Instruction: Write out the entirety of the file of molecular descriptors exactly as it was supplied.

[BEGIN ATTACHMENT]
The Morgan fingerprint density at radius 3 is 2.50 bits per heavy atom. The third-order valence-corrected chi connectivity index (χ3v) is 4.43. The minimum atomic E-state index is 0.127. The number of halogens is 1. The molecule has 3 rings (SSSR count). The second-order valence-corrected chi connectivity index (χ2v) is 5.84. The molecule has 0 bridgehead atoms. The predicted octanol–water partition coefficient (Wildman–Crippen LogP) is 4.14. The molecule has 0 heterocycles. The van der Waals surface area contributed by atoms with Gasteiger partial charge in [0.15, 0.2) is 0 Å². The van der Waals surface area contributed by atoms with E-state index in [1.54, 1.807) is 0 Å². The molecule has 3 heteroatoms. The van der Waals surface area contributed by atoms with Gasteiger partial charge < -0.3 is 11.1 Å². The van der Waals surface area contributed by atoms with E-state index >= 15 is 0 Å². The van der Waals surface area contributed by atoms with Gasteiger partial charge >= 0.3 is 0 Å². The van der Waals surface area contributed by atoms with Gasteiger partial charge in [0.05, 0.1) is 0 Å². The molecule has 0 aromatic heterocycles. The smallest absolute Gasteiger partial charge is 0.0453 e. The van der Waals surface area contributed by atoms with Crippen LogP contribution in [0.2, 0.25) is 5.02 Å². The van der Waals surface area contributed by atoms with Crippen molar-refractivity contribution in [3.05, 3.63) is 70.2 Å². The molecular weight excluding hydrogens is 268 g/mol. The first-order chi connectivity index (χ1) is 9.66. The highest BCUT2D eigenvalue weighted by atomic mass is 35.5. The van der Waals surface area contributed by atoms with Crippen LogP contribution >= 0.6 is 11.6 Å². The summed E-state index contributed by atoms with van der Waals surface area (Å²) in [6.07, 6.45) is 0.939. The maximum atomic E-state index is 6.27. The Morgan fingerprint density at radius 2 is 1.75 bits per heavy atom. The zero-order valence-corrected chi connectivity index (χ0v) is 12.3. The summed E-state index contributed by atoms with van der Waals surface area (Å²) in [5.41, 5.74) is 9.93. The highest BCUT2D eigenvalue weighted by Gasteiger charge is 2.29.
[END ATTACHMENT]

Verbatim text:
The Morgan fingerprint density at radius 3 is 2.50 bits per heavy atom. The third-order valence-corrected chi connectivity index (χ3v) is 4.43. The minimum atomic E-state index is 0.127. The number of halogens is 1. The molecule has 3 rings (SSSR count). The second-order valence-corrected chi connectivity index (χ2v) is 5.84. The molecule has 0 bridgehead atoms. The predicted octanol–water partition coefficient (Wildman–Crippen LogP) is 4.14. The molecule has 0 heterocycles. The van der Waals surface area contributed by atoms with Gasteiger partial charge in [0.15, 0.2) is 0 Å². The van der Waals surface area contributed by atoms with E-state index in [1.54, 1.807) is 0 Å². The molecule has 3 heteroatoms. The van der Waals surface area contributed by atoms with Gasteiger partial charge < -0.3 is 11.1 Å². The van der Waals surface area contributed by atoms with E-state index >= 15 is 0 Å². The van der Waals surface area contributed by atoms with Gasteiger partial charge >= 0.3 is 0 Å². The van der Waals surface area contributed by atoms with Gasteiger partial charge in [0.05, 0.1) is 0 Å². The molecule has 0 aromatic heterocycles. The smallest absolute Gasteiger partial charge is 0.0453 e. The van der Waals surface area contributed by atoms with Crippen LogP contribution in [0.2, 0.25) is 5.02 Å². The van der Waals surface area contributed by atoms with Crippen molar-refractivity contribution in [3.05, 3.63) is 70.2 Å². The molecular weight excluding hydrogens is 268 g/mol. The first-order chi connectivity index (χ1) is 9.66. The highest BCUT2D eigenvalue weighted by atomic mass is 35.5. The van der Waals surface area contributed by atoms with Crippen LogP contribution >= 0.6 is 11.6 Å². The summed E-state index contributed by atoms with van der Waals surface area (Å²) in [6.07, 6.45) is 0.939. The maximum atomic E-state index is 6.27. The Morgan fingerprint density at radius 2 is 1.75 bits per heavy atom. The zero-order valence-corrected chi connectivity index (χ0v) is 12.3. The summed E-state index contributed by atoms with van der Waals surface area (Å²) in [5.41, 5.74) is 9.93. The highest BCUT2D eigenvalue weighted by Gasteiger charge is 2.29.